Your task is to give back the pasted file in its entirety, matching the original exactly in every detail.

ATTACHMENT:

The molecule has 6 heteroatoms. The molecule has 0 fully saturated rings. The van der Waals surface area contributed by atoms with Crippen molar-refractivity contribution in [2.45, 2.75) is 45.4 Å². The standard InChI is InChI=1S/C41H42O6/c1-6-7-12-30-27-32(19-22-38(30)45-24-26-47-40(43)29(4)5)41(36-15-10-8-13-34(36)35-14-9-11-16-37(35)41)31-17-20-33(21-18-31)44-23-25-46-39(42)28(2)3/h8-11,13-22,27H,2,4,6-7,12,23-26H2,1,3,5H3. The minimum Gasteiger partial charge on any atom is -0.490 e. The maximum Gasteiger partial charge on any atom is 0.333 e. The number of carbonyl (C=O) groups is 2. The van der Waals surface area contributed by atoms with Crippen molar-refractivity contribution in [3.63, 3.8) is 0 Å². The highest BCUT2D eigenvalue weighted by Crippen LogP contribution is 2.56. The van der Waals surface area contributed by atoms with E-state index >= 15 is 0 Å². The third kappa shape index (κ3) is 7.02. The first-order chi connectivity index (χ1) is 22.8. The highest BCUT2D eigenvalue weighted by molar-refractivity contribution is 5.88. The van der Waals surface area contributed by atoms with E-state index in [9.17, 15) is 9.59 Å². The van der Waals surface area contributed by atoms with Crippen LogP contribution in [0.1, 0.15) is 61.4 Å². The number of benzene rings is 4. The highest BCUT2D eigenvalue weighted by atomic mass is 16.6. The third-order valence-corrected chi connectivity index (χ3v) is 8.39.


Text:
The molecule has 6 heteroatoms. The molecule has 0 fully saturated rings. The van der Waals surface area contributed by atoms with Crippen molar-refractivity contribution in [2.45, 2.75) is 45.4 Å². The standard InChI is InChI=1S/C41H42O6/c1-6-7-12-30-27-32(19-22-38(30)45-24-26-47-40(43)29(4)5)41(36-15-10-8-13-34(36)35-14-9-11-16-37(35)41)31-17-20-33(21-18-31)44-23-25-46-39(42)28(2)3/h8-11,13-22,27H,2,4,6-7,12,23-26H2,1,3,5H3. The minimum Gasteiger partial charge on any atom is -0.490 e. The maximum Gasteiger partial charge on any atom is 0.333 e. The number of carbonyl (C=O) groups is 2. The van der Waals surface area contributed by atoms with Crippen molar-refractivity contribution in [3.63, 3.8) is 0 Å². The highest BCUT2D eigenvalue weighted by Crippen LogP contribution is 2.56. The van der Waals surface area contributed by atoms with E-state index >= 15 is 0 Å². The third kappa shape index (κ3) is 7.02. The first-order chi connectivity index (χ1) is 22.8. The highest BCUT2D eigenvalue weighted by molar-refractivity contribution is 5.88. The van der Waals surface area contributed by atoms with E-state index in [9.17, 15) is 9.59 Å². The van der Waals surface area contributed by atoms with Crippen LogP contribution in [0.1, 0.15) is 61.4 Å². The number of benzene rings is 4. The highest BCUT2D eigenvalue weighted by atomic mass is 16.6. The third-order valence-corrected chi connectivity index (χ3v) is 8.39.